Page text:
Diets require a lot of consistency: weeks or even months of following a meal plan, daily workout schedule, and specific lifestyle changes such as no alcohol, more sleep. It's that day-in/day-out effort that ultimately delivers the weight loss and fitness results you want.
Or is it? According to a , your body's resting energy expenditure should change with weight loss, but that during dieting the extent of that decrease is greater than would be normally attributed to what is happening to your body. This process is called adaptive thermogenesis and leads to markedly reduced efficiency of weight So, the trick with diets is to attenuate adaptive thermogenesis.
It may be a good idea to lay off the diet every now and again if you want to see real results.
A team of researchers funded by the National Health and Medical Research Council (NHMRC) of Australia gathered two groups of participants to undergo a reduced-calorie diet. For sixteen weeks, the participants reduced calorie intake by 33%. However, one of the groups only followed the diet for two weeks before taking a two-week break, repeating this cycle for thirty weeks so they still ended up with sixteen weeks of dieting.
After the diet, the researchers examined the results and found that the intermittent dieting group lost more weight during their diet period. Not only that, but they were better able to maintain the weight loss after the diet finished. They lost eight kilograms more than the control group during the six months after the study period.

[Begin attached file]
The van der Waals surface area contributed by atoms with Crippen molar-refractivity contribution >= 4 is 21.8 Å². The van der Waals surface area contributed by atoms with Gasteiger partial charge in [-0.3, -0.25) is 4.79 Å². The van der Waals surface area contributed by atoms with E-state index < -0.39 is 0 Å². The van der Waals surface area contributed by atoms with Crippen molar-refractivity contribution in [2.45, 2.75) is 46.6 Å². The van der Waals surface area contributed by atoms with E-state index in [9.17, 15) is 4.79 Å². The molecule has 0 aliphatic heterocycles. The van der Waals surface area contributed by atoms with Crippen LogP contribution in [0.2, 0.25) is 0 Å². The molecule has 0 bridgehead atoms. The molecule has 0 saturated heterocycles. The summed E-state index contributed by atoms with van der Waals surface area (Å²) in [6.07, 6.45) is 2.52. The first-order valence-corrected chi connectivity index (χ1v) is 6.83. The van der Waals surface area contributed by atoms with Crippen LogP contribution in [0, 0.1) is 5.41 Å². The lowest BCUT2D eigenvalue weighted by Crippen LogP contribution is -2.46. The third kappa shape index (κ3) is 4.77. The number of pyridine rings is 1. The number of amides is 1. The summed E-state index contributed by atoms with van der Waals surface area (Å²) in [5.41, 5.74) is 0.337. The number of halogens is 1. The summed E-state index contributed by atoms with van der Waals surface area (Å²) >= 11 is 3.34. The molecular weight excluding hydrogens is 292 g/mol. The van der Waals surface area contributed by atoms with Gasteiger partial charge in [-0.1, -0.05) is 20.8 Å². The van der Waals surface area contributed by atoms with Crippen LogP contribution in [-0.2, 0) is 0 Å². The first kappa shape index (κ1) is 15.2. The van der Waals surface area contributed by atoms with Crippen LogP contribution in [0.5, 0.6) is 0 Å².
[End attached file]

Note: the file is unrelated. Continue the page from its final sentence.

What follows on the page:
The lead researcher explained why this happens, "When we reduce our energy (food) intake during dieting, resting metabolism decreases to a greater extent than expected; a phenomenon termed 'adaptive thermogenesis' -- making weight loss harder to achieve. This 'famine reaction', a survival mechanism which helped humans to survive as a species when food supply was inconsistent in millennia past, is now contributing to our growing waistlines when the food supply is readily available."
On the flip side, diets that only last one to seven days did not prove as effective for promoting and maintaining weight loss. It was only after the diet was sustained for two weeks at a time that the body adapted effectively. Intermittent days of fasting and feasting "were not any more effective than continuous dieting."
Want to kick your weight loss efforts up a notch? Try intermittent dieting—two weeks of dieting followed by one to two weeks of normal eating. Not only will this make it easier for you to adapt to the new eating habits, but it can encourage better long-term results as well.
1. N M Byrne, A Sainsbury, N A King, A P Hills, R E Wood. "y." International Journal of Obesity, 2017; DOI: 10.1038/ijo.2017.206.